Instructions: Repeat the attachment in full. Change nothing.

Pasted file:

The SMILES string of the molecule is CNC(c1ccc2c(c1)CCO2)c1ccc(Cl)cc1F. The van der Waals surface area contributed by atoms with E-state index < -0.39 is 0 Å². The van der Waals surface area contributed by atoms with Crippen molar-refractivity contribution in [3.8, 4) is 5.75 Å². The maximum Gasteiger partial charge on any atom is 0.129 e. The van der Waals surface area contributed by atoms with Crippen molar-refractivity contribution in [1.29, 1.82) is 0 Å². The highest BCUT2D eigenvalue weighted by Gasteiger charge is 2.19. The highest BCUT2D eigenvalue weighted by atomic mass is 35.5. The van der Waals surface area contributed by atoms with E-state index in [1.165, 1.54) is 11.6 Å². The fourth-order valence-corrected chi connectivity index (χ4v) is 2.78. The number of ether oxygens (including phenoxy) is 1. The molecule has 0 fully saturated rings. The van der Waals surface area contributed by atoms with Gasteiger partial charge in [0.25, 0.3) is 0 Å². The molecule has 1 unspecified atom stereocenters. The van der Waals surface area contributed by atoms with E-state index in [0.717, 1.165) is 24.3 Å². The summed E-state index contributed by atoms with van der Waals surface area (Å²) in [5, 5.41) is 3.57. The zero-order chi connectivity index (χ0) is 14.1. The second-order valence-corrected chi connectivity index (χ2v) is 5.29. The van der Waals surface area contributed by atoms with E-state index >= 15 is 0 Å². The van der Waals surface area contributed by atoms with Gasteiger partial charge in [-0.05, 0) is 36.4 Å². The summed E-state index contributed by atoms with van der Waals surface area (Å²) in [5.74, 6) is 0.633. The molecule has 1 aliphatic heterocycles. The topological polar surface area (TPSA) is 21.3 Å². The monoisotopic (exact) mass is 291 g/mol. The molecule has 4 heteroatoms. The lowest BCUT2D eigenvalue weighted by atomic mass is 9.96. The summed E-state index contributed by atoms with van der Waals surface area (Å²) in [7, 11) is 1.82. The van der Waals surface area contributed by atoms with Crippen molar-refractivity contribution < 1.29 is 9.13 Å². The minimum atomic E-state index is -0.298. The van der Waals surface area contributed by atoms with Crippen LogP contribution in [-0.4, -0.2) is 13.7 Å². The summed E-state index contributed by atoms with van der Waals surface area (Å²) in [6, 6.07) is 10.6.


The SMILES string of the molecule is CNC(c1ccc2c(c1)CCO2)c1ccc(Cl)cc1F. The van der Waals surface area contributed by atoms with E-state index < -0.39 is 0 Å². The van der Waals surface area contributed by atoms with Crippen molar-refractivity contribution in [3.8, 4) is 5.75 Å². The maximum Gasteiger partial charge on any atom is 0.129 e. The van der Waals surface area contributed by atoms with Crippen molar-refractivity contribution in [1.29, 1.82) is 0 Å². The highest BCUT2D eigenvalue weighted by Gasteiger charge is 2.19. The highest BCUT2D eigenvalue weighted by atomic mass is 35.5. The van der Waals surface area contributed by atoms with E-state index in [1.165, 1.54) is 11.6 Å². The fourth-order valence-corrected chi connectivity index (χ4v) is 2.78. The number of ether oxygens (including phenoxy) is 1. The molecule has 0 fully saturated rings. The van der Waals surface area contributed by atoms with Gasteiger partial charge in [0.25, 0.3) is 0 Å². The molecule has 1 unspecified atom stereocenters. The van der Waals surface area contributed by atoms with E-state index in [0.717, 1.165) is 24.3 Å². The summed E-state index contributed by atoms with van der Waals surface area (Å²) in [5, 5.41) is 3.57. The zero-order chi connectivity index (χ0) is 14.1. The second-order valence-corrected chi connectivity index (χ2v) is 5.29. The van der Waals surface area contributed by atoms with E-state index >= 15 is 0 Å². The van der Waals surface area contributed by atoms with Gasteiger partial charge in [-0.05, 0) is 36.4 Å². The summed E-state index contributed by atoms with van der Waals surface area (Å²) in [5.74, 6) is 0.633. The molecule has 1 aliphatic heterocycles. The topological polar surface area (TPSA) is 21.3 Å². The monoisotopic (exact) mass is 291 g/mol. The molecule has 4 heteroatoms. The lowest BCUT2D eigenvalue weighted by atomic mass is 9.96. The summed E-state index contributed by atoms with van der Waals surface area (Å²) in [7, 11) is 1.82. The van der Waals surface area contributed by atoms with Crippen molar-refractivity contribution < 1.29 is 9.13 Å². The minimum atomic E-state index is -0.298. The van der Waals surface area contributed by atoms with Crippen LogP contribution in [-0.4, -0.2) is 13.7 Å². The summed E-state index contributed by atoms with van der Waals surface area (Å²) in [6, 6.07) is 10.6.